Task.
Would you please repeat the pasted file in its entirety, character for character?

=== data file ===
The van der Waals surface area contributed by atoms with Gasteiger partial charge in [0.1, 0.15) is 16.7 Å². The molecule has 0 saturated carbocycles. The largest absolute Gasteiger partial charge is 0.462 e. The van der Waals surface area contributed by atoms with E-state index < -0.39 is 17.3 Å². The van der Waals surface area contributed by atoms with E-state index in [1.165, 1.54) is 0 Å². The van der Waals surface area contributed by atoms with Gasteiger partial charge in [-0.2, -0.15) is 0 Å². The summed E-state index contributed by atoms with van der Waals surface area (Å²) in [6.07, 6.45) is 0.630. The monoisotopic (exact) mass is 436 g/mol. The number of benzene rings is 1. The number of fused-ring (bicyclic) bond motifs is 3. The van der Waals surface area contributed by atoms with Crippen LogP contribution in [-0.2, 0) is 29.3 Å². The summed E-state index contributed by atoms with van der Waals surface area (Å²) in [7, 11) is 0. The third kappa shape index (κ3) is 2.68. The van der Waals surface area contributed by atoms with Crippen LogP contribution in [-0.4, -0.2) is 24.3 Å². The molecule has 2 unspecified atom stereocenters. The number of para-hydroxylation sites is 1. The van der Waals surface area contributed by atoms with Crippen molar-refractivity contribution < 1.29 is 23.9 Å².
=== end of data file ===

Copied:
The van der Waals surface area contributed by atoms with Gasteiger partial charge in [0.1, 0.15) is 16.7 Å². The molecule has 0 saturated carbocycles. The largest absolute Gasteiger partial charge is 0.462 e. The van der Waals surface area contributed by atoms with E-state index < -0.39 is 17.3 Å². The van der Waals surface area contributed by atoms with E-state index in [1.165, 1.54) is 0 Å². The van der Waals surface area contributed by atoms with Gasteiger partial charge in [-0.2, -0.15) is 0 Å². The summed E-state index contributed by atoms with van der Waals surface area (Å²) in [6.07, 6.45) is 0.630. The monoisotopic (exact) mass is 436 g/mol. The number of benzene rings is 1. The number of fused-ring (bicyclic) bond motifs is 3. The van der Waals surface area contributed by atoms with Crippen LogP contribution in [-0.2, 0) is 29.3 Å². The summed E-state index contributed by atoms with van der Waals surface area (Å²) in [7, 11) is 0. The third kappa shape index (κ3) is 2.68. The van der Waals surface area contributed by atoms with Crippen LogP contribution in [-0.4, -0.2) is 24.3 Å². The molecule has 2 unspecified atom stereocenters. The number of para-hydroxylation sites is 1. The van der Waals surface area contributed by atoms with Crippen molar-refractivity contribution < 1.29 is 23.9 Å².